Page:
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NATIONAL
August 6, 2009 | Bettina Boxall
A federal appeals court on Wednesday reinstated national protections for some of the country's wildest forest lands, the latest twist in a nearly decadelong legal battle. The 9th U.S. Circuit Court of Appeals found that the Bush administration had skirted environmental laws when it effectively repealed a 2001 rule that barred road building and timber cutting on nearly a third of America's national forest land.
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CALIFORNIA | LOCAL
May 26, 1997
Visitors to the Cleveland National Forest and three other Southern California forests will be charged a $5 daily fee per vehicle starting June 16. The fees, instituted as part of a three-year test program, are needed to reverse past budget cuts and shore up aging facilities, national forest officials said last week. An annual pass will cost $30. The program also includes the Angeles, Los Padres and San Bernardino national forests. Daily passes will be available June 9.
NEWS
December 3, 1988 | Associated Press
Federal agents eradicated roughly 60% of the marijuana grown in national forests during 1988, while sharply increasing the number of cultivation arrests and plant seizures, a Forest Service official said Friday. Physical assaults against agents and the public in cases related to marijuana growing were down, but the number of booby-trapped sites was up, agency figures showed. Forest Service official Ed Few said the estimated street value of the plants seized in 1988 was more than $1.2 billion.
CALIFORNIA | LOCAL
February 26, 1997
As Angelenos head up to the mountains this spring, they'll discover that they now have to pay a $5 parking fee to enjoy our local national forests (Feb. 19). Hikers, hunters, fishermen and others will be footing the bill for years of neglect by Congress, which has failed to adequately fund non-motorized recreational use of our public lands. There has been no shortage of funds for timber cutting, however. The president's Council of Economic Advisors announced (Feb. 20) that American taxpayers subsidized timber cutting on national forests to the tune of $234 million for 1996 alone!
CALIFORNIA | LOCAL
December 26, 2012 | By Joe Mozingo, Los Angeles Times
WELDON, Calif. - A few minutes after 4 a.m., agents in camouflage cluster in a dusty field in Kern County. "Movement needs to be slow, deliberate and quiet," the team leader whispers. "Lock and load now. " They check their ammunition and assault rifles, not exactly sure whom they might meet in the dark: heavily armed Mexican drug traffickers, or just poorly paid fieldworkers camping miserably in the brush. Twenty minutes later, after a lights-off drive for a mile, the agents climb out of two pickup trucks and sift into the high desert brush.
NATIONAL
May 29, 2009 | Jim Tankersley
The Obama administration waded into a nearly decadelong debate over roadless areas in national forests Thursday, announcing what amounts to a timeout from most new logging and development in pristine areas across the West. Agriculture Secretary Tom Vilsack issued the yearlong order, which shifts decisions about development in roadless areas away from U.S. Forest Service officials and requires that he approve all new projects.
NEWS
September 28, 2012 | By Mary Forgione, Los Angeles Times Daily Travel & Deal blogger
National parks and monuments, national forests and other wild places will waive admission fees Saturday in honor of National Public Lands Day. The idea is to encourage people to get out and see these natural places and maybe even work to help preserve them. The deal: Not all parks and forests charge fees for admission, but those that do will be free. For example, Death Valley National Park usually charges $20 per car or $10 for those entering on foot or bicycle. Same price for Sequoia & Kings Canyon and Yosemite national parks.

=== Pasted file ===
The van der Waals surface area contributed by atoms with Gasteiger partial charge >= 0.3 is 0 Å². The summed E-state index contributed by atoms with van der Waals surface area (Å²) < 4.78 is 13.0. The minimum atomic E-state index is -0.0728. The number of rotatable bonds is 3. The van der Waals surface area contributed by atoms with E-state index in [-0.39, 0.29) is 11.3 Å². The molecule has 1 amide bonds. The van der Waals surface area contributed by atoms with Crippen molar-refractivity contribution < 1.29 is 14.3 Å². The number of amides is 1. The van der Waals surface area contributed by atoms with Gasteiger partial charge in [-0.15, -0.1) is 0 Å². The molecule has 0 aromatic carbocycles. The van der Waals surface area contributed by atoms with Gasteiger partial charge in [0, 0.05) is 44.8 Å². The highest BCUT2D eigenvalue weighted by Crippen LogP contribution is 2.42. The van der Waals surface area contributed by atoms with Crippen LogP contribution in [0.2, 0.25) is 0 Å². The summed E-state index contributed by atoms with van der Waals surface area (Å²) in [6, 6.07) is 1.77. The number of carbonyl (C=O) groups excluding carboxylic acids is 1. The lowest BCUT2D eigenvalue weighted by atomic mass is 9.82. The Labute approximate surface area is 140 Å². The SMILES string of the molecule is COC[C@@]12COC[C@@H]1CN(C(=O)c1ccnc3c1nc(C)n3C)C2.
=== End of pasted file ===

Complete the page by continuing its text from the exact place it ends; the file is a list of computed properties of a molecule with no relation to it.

NEWS
May 13, 1988
U.S. Forest Service officials asked Congress for authority to conduct investigations, searches, seizures and arrests outside national forests where drug crimes occur. William L. Rice, deputy chief of the Agriculture Department agency that oversees 191 million acres of national forests and grasslands, said his law enforcement agents are severely hampered by a legal prohibition against "hot pursuit" of marijuana growers beyond the boundaries of federal lands.
NEWS
June 1, 2012 | By Mary Forgione, Los Angeles Times Daily Travel & Deal blogger
Do we really need a day set aside to remind us to take a walk in the woods? Apparently so. National parks and forests across the country will waive entrance fees June 9 to mark National Get Outdoors Day, or GO Day, as it's called. The deal: GO Day visitors to Grand Canyon National Park save the $25 entrance fee. There are also freeĀ  ranger-led activities, such as a three- to four-hour hike down the South Kaibab Trail to Cedar Ridge; an easy walk to see marine fossils; and a guided bicycle ride on the South Rim. When: Fees will be waived June 9. Details: The fee-free day in Southern California means you won't need to display a $5 Adventure Pass to visit the Angeles, Los Padres, Cleveland and San Bernardino national forests.
CALIFORNIA | LOCAL
July 3, 1992
Officials on Thursday announced the overnight closure of Chantry Flats campground in the Angeles National Forest for the Fourth of July weekend, and issued a reminder that fireworks in national forests are illegal. The campground, which is near Santa Anita Canyon Road and Arno Drive, will be closed from 6 p.m. to 6 a.m. today, Saturday and Sunday, said Forest Service spokesman John Bennett. Six years of drought have caused tinderbox conditions in the forests, he said.
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